[PROFILE] Dr. David Ho (AIDS Researcher)
- THE TAO OF HO
BY HOWARD CHUA-EOAN
DECEMBER 30, 1996/JANUARY 6, 1997 VOL. 148 NO. 29
If you lean in close, conspiratorially, Sonia Ho may just let slip a
secret she keeps about her son David. She will speak in a hush, as
if to elude some spy's eavesdropping from behind the potted palm.
But she badly wants to divulge her information. Thus, slightly
abashed but nonetheless proud, she will confide, "He's kind of a
genius, you know. I'm not supposed to say that, but it's true."
Mothers are allowed to say these things. But one doesn't have to be
David Da-i Ho's mother to be aware of his brilliance. He lays forth
clearly and succinctly some of the boldest yet most cogent
hypotheses in the epic campaign against HIV; at the same time, he
operates nimbly through the budgetary and political pitfalls of the
enterprise. And though he is monumentally tranquil in demeanor, he
has been known to fling the occasional hot one-liner against
naysayers--once, "It's the virus, stupid!" to those who insist HIV
is not the cause of AIDS.
Genius, however, is a word that originally referred to a guardian
spirit. Ho cuts too slight a figure to qualify as a force of nature,
but his spirit is startling: a fierce competitiveness that is
manifested as a subtle calm, a passionate transcendence. It is
evident in his gestures. His fine-fingered hands do not punch out
arguments; rather they escort logic through tangles of confusion,
gently prodding reason his way. Perhaps Sonia Ho is right to be
hushed, for her son's genius emanates from the depths of his
family's experiences, and it is not quite Asian to make a display of
one's legacies. But she is also right to be proud, for this is
America, and her son is an extraordinary American success story.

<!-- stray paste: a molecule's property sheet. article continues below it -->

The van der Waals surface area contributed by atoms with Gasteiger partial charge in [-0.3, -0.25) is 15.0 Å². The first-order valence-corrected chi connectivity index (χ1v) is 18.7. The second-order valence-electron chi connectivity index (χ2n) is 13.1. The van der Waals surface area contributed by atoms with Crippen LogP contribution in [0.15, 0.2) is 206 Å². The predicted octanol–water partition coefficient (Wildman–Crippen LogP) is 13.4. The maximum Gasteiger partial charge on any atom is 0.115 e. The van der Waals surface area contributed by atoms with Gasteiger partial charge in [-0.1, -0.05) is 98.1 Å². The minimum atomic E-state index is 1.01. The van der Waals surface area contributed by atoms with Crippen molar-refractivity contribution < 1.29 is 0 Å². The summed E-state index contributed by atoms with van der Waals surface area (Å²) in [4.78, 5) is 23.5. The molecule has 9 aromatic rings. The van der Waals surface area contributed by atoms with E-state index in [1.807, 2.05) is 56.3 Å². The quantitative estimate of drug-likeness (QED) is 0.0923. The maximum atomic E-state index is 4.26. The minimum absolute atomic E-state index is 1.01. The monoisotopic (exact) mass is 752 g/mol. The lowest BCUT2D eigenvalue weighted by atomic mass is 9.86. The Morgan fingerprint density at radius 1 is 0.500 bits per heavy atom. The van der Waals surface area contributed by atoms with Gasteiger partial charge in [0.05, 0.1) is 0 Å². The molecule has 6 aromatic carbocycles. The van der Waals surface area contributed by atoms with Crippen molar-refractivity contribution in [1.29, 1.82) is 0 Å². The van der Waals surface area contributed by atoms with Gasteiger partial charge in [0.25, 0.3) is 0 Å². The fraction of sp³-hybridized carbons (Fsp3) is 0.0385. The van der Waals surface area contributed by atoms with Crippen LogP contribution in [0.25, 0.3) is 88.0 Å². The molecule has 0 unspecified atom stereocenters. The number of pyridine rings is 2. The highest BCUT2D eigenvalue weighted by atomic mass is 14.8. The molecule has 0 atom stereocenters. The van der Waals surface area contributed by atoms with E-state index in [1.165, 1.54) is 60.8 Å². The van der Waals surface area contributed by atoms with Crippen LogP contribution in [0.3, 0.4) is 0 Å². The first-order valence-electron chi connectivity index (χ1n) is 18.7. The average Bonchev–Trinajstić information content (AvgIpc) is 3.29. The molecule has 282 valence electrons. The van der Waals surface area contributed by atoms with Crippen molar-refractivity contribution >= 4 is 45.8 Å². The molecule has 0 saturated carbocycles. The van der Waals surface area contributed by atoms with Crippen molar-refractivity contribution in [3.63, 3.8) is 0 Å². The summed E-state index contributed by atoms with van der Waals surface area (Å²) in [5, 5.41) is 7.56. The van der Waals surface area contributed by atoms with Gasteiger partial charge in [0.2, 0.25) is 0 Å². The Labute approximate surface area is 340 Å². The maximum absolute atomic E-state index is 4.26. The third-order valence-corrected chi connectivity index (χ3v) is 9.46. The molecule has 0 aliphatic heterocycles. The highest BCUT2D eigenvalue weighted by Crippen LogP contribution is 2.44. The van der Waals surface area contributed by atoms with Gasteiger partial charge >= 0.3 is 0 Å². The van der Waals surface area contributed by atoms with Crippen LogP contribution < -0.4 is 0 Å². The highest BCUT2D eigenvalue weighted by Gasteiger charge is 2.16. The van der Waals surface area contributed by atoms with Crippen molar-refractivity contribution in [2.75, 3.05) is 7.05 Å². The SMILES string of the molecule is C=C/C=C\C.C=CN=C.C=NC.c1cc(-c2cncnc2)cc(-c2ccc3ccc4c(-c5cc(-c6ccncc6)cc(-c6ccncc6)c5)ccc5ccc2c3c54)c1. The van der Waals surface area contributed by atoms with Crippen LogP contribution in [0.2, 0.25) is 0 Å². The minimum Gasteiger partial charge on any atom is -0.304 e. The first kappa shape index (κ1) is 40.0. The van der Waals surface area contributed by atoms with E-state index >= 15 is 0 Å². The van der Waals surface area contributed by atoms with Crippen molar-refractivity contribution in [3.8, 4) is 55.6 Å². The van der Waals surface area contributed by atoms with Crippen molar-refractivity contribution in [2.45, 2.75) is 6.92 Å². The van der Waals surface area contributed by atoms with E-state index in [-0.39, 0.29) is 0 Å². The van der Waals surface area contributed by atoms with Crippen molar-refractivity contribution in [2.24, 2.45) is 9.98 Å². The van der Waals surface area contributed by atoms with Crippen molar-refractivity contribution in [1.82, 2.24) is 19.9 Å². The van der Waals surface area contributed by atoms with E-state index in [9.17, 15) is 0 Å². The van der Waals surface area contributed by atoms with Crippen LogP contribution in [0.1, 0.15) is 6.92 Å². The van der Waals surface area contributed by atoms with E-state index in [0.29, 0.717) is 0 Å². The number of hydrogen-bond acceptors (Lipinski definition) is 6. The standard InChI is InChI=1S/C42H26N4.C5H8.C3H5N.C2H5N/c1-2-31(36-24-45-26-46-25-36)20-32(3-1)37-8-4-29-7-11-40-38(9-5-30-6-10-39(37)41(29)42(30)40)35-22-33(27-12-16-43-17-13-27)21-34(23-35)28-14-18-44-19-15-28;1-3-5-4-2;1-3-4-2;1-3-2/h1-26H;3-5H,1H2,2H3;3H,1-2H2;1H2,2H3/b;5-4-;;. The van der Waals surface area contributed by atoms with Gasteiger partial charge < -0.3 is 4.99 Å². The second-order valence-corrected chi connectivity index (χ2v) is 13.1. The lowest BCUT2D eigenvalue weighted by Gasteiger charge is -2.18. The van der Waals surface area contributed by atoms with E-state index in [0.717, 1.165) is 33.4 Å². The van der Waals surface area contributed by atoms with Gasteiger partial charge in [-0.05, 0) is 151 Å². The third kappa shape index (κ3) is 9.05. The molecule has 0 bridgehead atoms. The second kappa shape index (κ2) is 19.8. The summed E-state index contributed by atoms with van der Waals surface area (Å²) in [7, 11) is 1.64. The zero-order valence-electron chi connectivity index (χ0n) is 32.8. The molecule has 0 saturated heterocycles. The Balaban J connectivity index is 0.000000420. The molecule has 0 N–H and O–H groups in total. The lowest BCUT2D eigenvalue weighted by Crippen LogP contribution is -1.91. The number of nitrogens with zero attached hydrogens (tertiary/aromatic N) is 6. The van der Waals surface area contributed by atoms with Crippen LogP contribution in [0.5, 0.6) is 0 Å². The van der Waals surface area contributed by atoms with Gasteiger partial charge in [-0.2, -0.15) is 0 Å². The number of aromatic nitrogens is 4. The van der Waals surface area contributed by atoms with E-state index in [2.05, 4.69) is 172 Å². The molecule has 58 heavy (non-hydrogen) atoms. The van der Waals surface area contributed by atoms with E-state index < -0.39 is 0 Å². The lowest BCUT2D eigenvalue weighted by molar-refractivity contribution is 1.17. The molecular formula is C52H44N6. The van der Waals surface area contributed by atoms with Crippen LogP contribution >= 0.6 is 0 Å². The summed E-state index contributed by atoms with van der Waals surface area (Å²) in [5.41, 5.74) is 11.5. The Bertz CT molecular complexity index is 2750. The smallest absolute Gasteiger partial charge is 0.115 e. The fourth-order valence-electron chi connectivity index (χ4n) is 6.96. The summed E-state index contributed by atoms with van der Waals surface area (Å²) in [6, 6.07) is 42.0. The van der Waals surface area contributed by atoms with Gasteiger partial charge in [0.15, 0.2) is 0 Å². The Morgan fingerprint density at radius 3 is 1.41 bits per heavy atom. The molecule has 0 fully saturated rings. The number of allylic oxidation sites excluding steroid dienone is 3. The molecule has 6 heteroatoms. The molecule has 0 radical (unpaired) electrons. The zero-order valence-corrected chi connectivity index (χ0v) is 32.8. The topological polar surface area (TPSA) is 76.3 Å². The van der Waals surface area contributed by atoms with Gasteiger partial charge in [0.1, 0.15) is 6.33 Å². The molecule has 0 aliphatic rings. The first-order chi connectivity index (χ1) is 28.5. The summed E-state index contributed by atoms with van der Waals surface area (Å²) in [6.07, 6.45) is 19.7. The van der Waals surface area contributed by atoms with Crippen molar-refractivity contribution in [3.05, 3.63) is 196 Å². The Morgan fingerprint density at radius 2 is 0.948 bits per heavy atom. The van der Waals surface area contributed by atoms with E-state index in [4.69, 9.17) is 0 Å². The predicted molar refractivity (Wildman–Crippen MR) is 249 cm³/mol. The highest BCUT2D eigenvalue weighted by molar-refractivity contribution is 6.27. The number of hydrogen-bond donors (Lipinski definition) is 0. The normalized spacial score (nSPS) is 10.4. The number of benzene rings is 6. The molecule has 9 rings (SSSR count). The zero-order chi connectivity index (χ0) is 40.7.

TIME's 1996 Man of the Year was born in Taichung, Taiwan, on Nov. 3,
1952. At birth, he was given the name Da-i, two Chinese ideograms
that literally mean "Great One," a Taoist term of vast cosmological
consequence. It is a name reflecting great expectations. Taichung,
however, was a quiet town in the Taiwan boondocks, and the Ho family
lived in a modest four-room house with a backyard ditch that served
as a toilet and from which farmers collected fertilizer for their
fields. To forge a better life for his family, Ho's father took ship
in 1956, traveling 18 days on a freighter to America. For nine
years, Da-i would know his father only through letters and parcel
For Da-i and his younger brother, the years of waiting were filled
with long school days that included, after a quick stop at home for
dinner, a 20-minute bike ride to a cram school for extra tutoring.
As they rode home in the dark through the empty countryside, the
eerie sounds of frogs and crickets would sometimes scare the
brothers into frenzied pedaling. Street stickball was a welcome
interruption. And whenever he could, Da-i would sneak off to the
neighborhood store to leaf through comic books.
When his father sent for the family, a seriousness came over Da-i.
The 12-year-old packed his own bags and stayed awake throughout the
flight to watch over his mother and his younger brother. They were
traveling to a land they did not know and whose language they did
not speak. It would be a place where they would receive new names
and new identities. Their father, a devout Christian who now called
himself Paul, had picked the boys' American names from the Bible.
Thus it came to pass that Ho Da-i became David Ho and his younger
brother became Phillip. For a few more years, Phillip would refer to
David by the Chinese honorific for "older brother"; becoming
American would take time.
The family initially settled in a black neighborhood of central Los
Angeles, not far from the University of Southern California, where
Paul Ho pursued a master's degree in engineering. A translator for
U.S. troops in China during World War II, he instructed his wife
that their sons were to stick to Taiwanese and Mandarin Chinese and
not learn English until they got to America for a better chance of
speaking it without an accent. As Sonia Ho recalls in careful but
imperfect English, "When we first come to U.S., we don't know any
words. David would come home from school and say, 'I don't know what
they talking about.' I'd say, 'Oh, what are we going to do?'" Says
David: "We hadn't even learned the ABC's. I remember being laughed
at by classmates who thought I was dumb."
A diffident David did two things: he became an introvert and stuck
close to the family, and he focused on school and achievement. Says
Phillip, now a dentist: "He knew what it was he had to do." Sonia
recalls, "If he got even one question wrong, he'd be very upset with
himself." It was A's in everything, math, science--and English. Six
months after starting school, David settled into the language,